We hired a doula for the birth of our second daughter. We hired a doula so I could beg for an epidural at two centimeters dilated and request a vacuum delivery. We hired a doula because after Avalon’s birth, that spanned three days and required nearly five hours of pushing, I was worried I couldn’t do it again.
In predictable fashion, the morning before I went into labor I hadn’t slept well. I had to take Avalon to swimming class and then to my OB appointment. She had a great time ignoring 90% of what I said at both venues, while I kept reminding myself over and over again that I could do hard things.
In the evening, Scott and I watched a surf movie. I mentioned that I was having what was likely braxton hicks contractions or a stomach ache from the wannabe sushi I’d had for dinner. At my appointment earlier, my OB said there’d been no change, so I’d set my expectations on being ridiculously overdue and impatient.
By 11 p.m. I had proclaimed “If these are braxton hicks, f* me, I’m getting a C-Section!” and “I hope imitation crab meat is enough to get me through this!” By 1 a.m. we were at the hospital.
Just before we left, I went in to kiss Avalon goodbye. One more glance at my only child who, for both heartbreaking nostalgia’s sake and to play into my anxieties about the repercussions of change, had insisted on sleeping in her crib for the first time in months. She opened her eyes for a flash as I told her I loved her. It was like we both took a last glimpse at our little life as just the two of us.
It was the quietest, stickiest night you could imagine. Even the crickets had called it a day. The sky threatened rain, but for the time being was only covered in clouds that trapped all the heat in like a space blanket.
The nurse determined I was only two centimeters dilated, but told me I could “Walk the halls for a few hours to see if anything changed”. I promptly threw up in a trash can.
Fourteen hours later, our second daughter was a cry running down those halls. She had been facing sunny-side-up, the top of her head looked like a bottle with a cap, but no one was making a big deal about it so I went with their energies that it was totally fine. She was the dream I’d had at Thanksgiving. She was part of the dream I’d always had. Her clammy hands on my warm body, her deliberate cry, her cinder eyes, how much she needed me, how everything about her was open to love and the greatest wonder in the world- that she could exist at all.
She looked just like her sister, but also completely like herself. I felt reduced by the power of it all kind of like you do watching a thunderstorm or an eclipse; this small life that instantly meant more than my own; this tiny soul that made me remember how everything is more beautiful than you can imagine.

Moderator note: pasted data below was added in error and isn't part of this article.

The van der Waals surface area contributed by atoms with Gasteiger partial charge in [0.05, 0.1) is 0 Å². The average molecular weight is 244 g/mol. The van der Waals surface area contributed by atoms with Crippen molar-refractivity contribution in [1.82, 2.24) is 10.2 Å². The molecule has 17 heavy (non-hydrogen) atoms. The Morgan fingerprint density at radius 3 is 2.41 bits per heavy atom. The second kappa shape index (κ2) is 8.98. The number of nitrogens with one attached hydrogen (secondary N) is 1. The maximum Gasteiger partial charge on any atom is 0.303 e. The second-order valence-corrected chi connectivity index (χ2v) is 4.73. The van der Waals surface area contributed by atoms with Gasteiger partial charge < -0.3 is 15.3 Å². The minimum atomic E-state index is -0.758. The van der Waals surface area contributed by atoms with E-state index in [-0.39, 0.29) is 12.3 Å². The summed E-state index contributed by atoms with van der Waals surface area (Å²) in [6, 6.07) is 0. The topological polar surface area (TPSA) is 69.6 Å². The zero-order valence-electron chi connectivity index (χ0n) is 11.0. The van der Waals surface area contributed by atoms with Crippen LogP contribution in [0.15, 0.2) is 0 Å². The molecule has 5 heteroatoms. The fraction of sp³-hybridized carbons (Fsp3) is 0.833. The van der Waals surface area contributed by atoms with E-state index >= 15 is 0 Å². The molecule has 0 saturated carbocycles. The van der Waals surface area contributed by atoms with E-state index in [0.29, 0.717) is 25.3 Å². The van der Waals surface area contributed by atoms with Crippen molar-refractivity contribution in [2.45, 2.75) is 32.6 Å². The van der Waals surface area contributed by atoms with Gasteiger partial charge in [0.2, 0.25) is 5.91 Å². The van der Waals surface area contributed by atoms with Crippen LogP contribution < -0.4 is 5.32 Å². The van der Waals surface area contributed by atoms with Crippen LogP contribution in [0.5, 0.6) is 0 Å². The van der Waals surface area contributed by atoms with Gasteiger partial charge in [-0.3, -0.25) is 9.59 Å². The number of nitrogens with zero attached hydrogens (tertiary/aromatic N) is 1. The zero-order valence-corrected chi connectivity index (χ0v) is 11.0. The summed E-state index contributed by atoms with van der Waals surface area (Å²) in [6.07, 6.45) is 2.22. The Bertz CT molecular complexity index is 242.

I fell a little bit more in love with Scott then as he asked to cut the umbilical cord so sweetly and proudly, laughing tears from his eyes as the doctor handed him surgical scissors he’d earned the right to wield after giving his wife spontaneous foot massages and unending support for nine months.
A week later and I’m nursing my second one week old on the couch at my parents’ house while my mom filled the neighbor in on our new arrival.
“Yes, a girl. Seven pounds, ten ounces.”
“The labor was hard, but good.”
“Yes, so happy.”
After eavesdropping on many a conversation about myself, I could hear the pride in her voice. It was so evident I pictured it shooting through the phone wires and emerging in the neighbor’s kitchen on the other side. And, as much as my labor might not be the pinnacle of grace and courage in some eyes, I was proud too.
My doula texted me a few days after the birth saying how brave and strong I was. I brushed this off and laughed with her yesterday about how mine must have been the most medically intervened birth she’d ever assisted. It probably was, but she told me being brave isn’t about not being scared. It’s about being scared and doing something anyways.
I’ve always been scared of change. Sometimes I worry I’m actually afraid of hard work, and yet here I am with these two girls that I know I will spend my whole life working hard for and wanting more of.
I remember assembling our Christmas card last winter. Someone was missing, but she’s here now.
We’re so happy.
+Isla is pronounced Eye-La
+She and her sister share a middle name.